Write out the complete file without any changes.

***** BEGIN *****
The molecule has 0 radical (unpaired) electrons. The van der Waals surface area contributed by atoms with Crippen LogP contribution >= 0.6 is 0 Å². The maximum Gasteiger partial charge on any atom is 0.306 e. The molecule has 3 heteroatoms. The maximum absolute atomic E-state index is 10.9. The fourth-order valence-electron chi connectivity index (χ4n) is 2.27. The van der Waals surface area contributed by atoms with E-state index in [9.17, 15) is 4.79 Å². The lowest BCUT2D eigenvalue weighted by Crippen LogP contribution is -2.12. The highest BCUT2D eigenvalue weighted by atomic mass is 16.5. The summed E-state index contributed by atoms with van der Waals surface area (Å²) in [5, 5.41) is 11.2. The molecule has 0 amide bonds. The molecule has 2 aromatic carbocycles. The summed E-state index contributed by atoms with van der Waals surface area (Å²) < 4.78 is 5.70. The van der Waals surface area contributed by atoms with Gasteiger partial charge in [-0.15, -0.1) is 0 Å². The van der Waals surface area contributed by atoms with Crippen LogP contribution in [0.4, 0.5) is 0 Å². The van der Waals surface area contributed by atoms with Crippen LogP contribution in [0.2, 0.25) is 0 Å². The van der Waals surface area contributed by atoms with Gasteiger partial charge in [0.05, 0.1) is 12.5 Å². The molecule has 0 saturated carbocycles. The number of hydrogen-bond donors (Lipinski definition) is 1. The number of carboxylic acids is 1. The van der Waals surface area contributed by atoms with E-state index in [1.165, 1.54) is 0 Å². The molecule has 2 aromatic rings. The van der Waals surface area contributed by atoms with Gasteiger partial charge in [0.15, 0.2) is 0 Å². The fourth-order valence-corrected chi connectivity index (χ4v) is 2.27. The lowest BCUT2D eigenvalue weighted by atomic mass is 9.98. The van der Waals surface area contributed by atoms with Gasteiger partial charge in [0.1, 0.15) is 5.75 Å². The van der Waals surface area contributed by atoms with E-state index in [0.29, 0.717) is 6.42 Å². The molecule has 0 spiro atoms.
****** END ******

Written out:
The molecule has 0 radical (unpaired) electrons. The van der Waals surface area contributed by atoms with Crippen LogP contribution >= 0.6 is 0 Å². The maximum Gasteiger partial charge on any atom is 0.306 e. The molecule has 3 heteroatoms. The maximum absolute atomic E-state index is 10.9. The fourth-order valence-electron chi connectivity index (χ4n) is 2.27. The van der Waals surface area contributed by atoms with E-state index in [9.17, 15) is 4.79 Å². The lowest BCUT2D eigenvalue weighted by Crippen LogP contribution is -2.12. The highest BCUT2D eigenvalue weighted by atomic mass is 16.5. The summed E-state index contributed by atoms with van der Waals surface area (Å²) in [5, 5.41) is 11.2. The molecule has 0 amide bonds. The molecule has 2 aromatic carbocycles. The summed E-state index contributed by atoms with van der Waals surface area (Å²) < 4.78 is 5.70. The van der Waals surface area contributed by atoms with Gasteiger partial charge in [-0.15, -0.1) is 0 Å². The van der Waals surface area contributed by atoms with Crippen LogP contribution in [0.4, 0.5) is 0 Å². The van der Waals surface area contributed by atoms with Crippen LogP contribution in [0.2, 0.25) is 0 Å². The van der Waals surface area contributed by atoms with Gasteiger partial charge in [0.05, 0.1) is 12.5 Å². The molecule has 0 saturated carbocycles. The number of hydrogen-bond donors (Lipinski definition) is 1. The number of carboxylic acids is 1. The van der Waals surface area contributed by atoms with E-state index in [1.165, 1.54) is 0 Å². The molecule has 2 aromatic rings. The van der Waals surface area contributed by atoms with Gasteiger partial charge in [0.15, 0.2) is 0 Å². The fourth-order valence-corrected chi connectivity index (χ4v) is 2.27. The lowest BCUT2D eigenvalue weighted by atomic mass is 9.98. The van der Waals surface area contributed by atoms with Gasteiger partial charge in [0.1, 0.15) is 5.75 Å². The van der Waals surface area contributed by atoms with E-state index in [0.29, 0.717) is 6.42 Å². The molecule has 0 spiro atoms.